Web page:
Leahey carries on family legacy as he takes over in UH football booth
Job comes with dose of sadness after passing of longtime friend Kekaula
It comes with a dose of sadness, but Kanoa Leahey has reached the job he was seemingly born to do.
Leahey has added University of Hawaii football to his long list of play-by-play duties for the school, taking over for longtime friend and colleague Robert Kekaula, who died suddenly at age 55 last month.
“The circumstances are obviously less than ideal,” Leahey said Thursday. “It’s under some very difficult circumstances, the fact that we lost Robert Kekaula, lost him suddenly and far too soon. So, that, I guess, prompted the powers that be at Spectrum Sports to ask if I would take on that role. Obviously, even under less than ideal circumstances, it’s still a great honor.
“In fact, I think the humility that I feel is heightened by the fact that I am being asked to follow in the footsteps of someone like Robert Kekaula. He was just such a unique personality, such an incredible, undeniable presence. So there’s no replacing him, that’s for sure.”
Leahey, a longtime broadcaster, moved to Maui about nine years ago, but is busy much of the year traveling back and forth to Oahu and the Mainland because he already was the UH television voice for men’s and women’s volleyball, men’s and women’s basketball, and baseball.
His father, Jim Leahey, was a longtime broadcaster for UH, most notably in football, basketball and baseball.
“I think my goal is just to try to carry the torch, if you will, honor (Kekaula’s) legacy by applying the same level of passion and effort for the craft that he did, for sure,” Kanoa Leahey said. “And that also goes for the many years — and dare we say decades — that my dad was calling University of Hawaii football on television. It’s sort of in that same vein and that same tradition, I’m just hoping to try to abide by some of the standards that those guys set.”
Chuck Leahey, Jim’s father and Kanoa’s grandfather, started the family business broadcasting UH football on the radio decades ago.
“He didn’t do it on television, it was more of the radio era, but yeah, he called UH football as well in addition to his high school football broadcasts,” Kanoa Leahey said of his grandfather. “One of the go-to catch phrases that he was known for that I still hear from some of the old-timers that I come across, they always recall his, ‘One manapua short’ of a first down or ‘third and a manapua to go.’ It was just the perfect illustration of distance and really hits close to home here in the islands and something that I think resonated with local people so much that, like I said, it’s still something that’s brought up to this day.”
Much of Kanoa’s summer has been spent on Oahu with his father, who retired in 2018. The license plate on Kanoa’s pickup truck refers to the family legacy.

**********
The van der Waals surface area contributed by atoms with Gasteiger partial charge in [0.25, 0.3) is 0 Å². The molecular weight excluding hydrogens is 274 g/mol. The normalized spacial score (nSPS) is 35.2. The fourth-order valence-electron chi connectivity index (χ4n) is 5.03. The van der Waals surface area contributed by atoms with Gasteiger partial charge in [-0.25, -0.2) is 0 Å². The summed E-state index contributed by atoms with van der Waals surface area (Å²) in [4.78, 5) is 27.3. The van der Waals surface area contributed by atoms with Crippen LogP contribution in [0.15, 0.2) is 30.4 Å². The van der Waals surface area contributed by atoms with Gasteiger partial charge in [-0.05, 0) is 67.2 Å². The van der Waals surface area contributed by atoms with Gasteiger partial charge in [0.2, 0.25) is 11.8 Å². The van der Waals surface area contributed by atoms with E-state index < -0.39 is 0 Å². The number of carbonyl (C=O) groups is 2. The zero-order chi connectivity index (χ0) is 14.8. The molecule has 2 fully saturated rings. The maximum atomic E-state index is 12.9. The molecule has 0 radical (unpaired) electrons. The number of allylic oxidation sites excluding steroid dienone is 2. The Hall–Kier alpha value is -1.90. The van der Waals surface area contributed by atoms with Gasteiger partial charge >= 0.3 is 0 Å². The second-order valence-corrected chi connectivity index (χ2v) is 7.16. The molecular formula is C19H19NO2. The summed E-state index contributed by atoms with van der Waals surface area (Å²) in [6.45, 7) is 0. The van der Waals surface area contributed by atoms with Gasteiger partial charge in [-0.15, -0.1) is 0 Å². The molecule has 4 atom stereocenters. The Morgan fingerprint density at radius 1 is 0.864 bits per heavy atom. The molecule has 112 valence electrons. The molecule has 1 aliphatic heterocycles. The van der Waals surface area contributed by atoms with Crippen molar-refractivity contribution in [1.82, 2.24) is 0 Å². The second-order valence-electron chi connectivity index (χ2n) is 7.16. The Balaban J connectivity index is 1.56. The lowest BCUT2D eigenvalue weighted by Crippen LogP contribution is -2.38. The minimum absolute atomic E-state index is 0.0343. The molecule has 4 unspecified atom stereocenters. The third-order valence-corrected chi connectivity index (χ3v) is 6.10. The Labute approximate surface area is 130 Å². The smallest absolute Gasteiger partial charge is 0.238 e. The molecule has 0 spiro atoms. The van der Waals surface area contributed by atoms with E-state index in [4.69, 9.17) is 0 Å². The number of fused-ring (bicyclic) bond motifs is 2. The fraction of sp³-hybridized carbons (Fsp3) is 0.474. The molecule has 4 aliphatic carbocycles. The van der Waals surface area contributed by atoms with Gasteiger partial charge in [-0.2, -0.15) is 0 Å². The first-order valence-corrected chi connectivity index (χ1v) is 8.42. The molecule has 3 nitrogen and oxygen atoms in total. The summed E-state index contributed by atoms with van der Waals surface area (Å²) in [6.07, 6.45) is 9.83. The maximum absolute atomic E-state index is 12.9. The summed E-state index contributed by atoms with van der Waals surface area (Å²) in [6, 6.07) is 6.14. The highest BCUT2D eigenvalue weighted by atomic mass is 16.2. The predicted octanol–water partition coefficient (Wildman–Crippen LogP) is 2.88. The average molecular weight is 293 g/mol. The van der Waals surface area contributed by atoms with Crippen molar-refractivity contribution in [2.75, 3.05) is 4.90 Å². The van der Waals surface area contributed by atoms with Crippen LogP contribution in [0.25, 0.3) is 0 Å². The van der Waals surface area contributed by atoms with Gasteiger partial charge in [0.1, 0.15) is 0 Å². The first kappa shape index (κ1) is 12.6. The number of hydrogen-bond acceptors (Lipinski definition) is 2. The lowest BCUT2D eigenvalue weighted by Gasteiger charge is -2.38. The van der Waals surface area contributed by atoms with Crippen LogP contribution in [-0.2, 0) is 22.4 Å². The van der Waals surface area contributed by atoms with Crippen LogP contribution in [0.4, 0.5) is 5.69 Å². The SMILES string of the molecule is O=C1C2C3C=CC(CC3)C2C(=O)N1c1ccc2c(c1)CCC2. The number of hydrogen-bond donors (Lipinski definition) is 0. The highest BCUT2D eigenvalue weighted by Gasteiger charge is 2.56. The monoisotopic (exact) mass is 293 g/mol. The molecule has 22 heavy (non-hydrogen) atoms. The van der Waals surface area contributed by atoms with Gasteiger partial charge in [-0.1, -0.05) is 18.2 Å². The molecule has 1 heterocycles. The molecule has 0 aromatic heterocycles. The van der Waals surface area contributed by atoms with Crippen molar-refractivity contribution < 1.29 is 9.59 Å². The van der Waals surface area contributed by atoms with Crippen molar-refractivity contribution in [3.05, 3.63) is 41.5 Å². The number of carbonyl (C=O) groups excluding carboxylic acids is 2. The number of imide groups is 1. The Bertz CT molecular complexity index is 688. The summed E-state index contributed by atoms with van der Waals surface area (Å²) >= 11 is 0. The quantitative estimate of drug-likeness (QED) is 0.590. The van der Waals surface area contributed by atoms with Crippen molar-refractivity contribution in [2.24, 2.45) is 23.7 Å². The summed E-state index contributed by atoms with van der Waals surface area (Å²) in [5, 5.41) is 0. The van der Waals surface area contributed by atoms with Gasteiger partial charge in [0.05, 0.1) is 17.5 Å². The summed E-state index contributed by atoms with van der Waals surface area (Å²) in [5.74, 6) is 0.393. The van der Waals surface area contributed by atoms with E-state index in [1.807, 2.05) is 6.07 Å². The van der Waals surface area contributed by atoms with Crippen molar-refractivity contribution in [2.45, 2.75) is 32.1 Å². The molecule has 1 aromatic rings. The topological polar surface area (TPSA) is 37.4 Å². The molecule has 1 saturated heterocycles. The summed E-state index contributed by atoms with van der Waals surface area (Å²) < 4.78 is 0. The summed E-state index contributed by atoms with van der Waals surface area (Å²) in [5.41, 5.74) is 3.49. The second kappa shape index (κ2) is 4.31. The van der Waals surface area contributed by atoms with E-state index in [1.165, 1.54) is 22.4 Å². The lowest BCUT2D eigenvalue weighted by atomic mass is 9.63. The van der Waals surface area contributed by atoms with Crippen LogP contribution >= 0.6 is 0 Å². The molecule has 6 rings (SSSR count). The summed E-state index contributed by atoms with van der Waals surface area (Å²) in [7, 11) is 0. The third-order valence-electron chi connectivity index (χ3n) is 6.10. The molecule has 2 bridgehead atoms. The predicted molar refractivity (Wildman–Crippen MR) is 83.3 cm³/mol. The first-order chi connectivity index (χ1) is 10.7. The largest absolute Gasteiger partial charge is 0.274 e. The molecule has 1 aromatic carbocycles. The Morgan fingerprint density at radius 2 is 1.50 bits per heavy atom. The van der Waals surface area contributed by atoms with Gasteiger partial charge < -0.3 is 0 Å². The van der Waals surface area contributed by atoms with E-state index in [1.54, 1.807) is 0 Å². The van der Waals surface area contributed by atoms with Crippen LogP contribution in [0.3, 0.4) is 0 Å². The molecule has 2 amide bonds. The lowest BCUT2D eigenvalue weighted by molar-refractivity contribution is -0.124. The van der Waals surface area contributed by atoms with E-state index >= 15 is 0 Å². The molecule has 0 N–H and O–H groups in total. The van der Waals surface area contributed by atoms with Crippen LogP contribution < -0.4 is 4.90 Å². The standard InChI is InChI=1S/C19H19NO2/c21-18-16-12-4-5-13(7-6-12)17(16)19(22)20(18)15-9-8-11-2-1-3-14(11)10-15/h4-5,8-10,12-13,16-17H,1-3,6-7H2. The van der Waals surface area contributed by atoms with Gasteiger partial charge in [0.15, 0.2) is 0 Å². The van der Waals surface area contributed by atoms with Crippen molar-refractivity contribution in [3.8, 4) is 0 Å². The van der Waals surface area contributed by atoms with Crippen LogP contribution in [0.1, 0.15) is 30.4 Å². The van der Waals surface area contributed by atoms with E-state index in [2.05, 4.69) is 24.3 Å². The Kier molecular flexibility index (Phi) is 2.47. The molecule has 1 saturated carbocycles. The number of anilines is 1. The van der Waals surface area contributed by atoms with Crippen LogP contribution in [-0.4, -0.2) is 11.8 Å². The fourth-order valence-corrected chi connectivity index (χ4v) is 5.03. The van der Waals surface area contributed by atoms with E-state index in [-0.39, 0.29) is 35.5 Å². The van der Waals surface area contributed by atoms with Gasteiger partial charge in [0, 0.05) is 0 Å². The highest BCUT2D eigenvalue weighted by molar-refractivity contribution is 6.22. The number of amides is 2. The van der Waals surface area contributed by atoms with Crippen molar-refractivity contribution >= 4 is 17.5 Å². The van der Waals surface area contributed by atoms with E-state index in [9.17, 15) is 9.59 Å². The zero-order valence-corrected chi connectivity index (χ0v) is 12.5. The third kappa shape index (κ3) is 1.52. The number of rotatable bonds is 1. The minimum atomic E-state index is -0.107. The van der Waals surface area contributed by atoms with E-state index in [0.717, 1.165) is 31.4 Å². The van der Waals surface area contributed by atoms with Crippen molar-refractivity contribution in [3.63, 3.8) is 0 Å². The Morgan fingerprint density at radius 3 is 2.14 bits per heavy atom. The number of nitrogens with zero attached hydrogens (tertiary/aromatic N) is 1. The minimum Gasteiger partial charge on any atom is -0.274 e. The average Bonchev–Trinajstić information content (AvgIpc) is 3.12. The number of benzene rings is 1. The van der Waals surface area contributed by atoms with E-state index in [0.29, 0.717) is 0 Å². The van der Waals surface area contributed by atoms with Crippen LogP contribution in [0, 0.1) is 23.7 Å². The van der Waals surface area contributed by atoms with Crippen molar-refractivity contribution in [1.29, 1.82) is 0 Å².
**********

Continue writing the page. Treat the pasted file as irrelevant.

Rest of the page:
“The significance of the lineage of my grandfather, my father and myself, that has not been lost on me throughout my career,” Kanoa Leahey said. “It’s something that has a lot of meaning to me and my goal is again try to live up to as much as possible to the standards set by the likes of Chuck Leahey and Jim Leahey. And even now, stepping into this position following Robert Kekaula, the same thing,
“I think that standard primarily is related to preparation and hard work and effort and research — just being as prepared as one can possibly be. And treating, not just the craft, but treating the athletes, the coaches, the programs themselves, like treating UH football with the level of respect and importance that it deserves. I think that’s the thing that I try to hold on to the most, is just how much the University of Hawaii athletic program meant to all of those guys.”
Adding football to the list of his UH duties — and Leahey also often does college basketball television for ESPN — will just add to his busy schedule for the academic calendar year in Manoa.
The year annually kicks off with the two highest profile sports for Hawaii, women’s volleyball and football.
“It wouldn’t be the only time in the season where there are multiple sports that run concurrently and the Spectrum schedule is still being finalized, so we’re not 100 percent sure exactly how one will affect the other, but I think there’s a chance that perhaps I might be on the road with football during a weekend where Wahine volleyball is at home,” Leahey said. “There would be obviously some changes made accordingly.”
Leahey, like everyone, is waiting to see what the broadcast world will turn out to be after the dust settles from the COVID-19 pandemic. Many play-by-play broadcasts were done remotely during the pandemic and that may not change all the way back to the old norm.
Leahey and former Baldwin High School standout athlete Jordan Helle are still producing episodes of their “Let’s Talk Sports with Kanoa Leahey and Jordan Helle” podcast, which features local sports figures.
Leahey will be joined in the football booth by former UH player, assistant coach and NFL veteran Rich Miano, who will be the color commentator.
“The pandemic, it brought about so much change, that everything is still being worked out as to how far the return is to pre-pandemic production and scheduling and all that,” he said. “I think that’s still a work in progress.”
* Robert Collias is at firstname.lastname@example.org.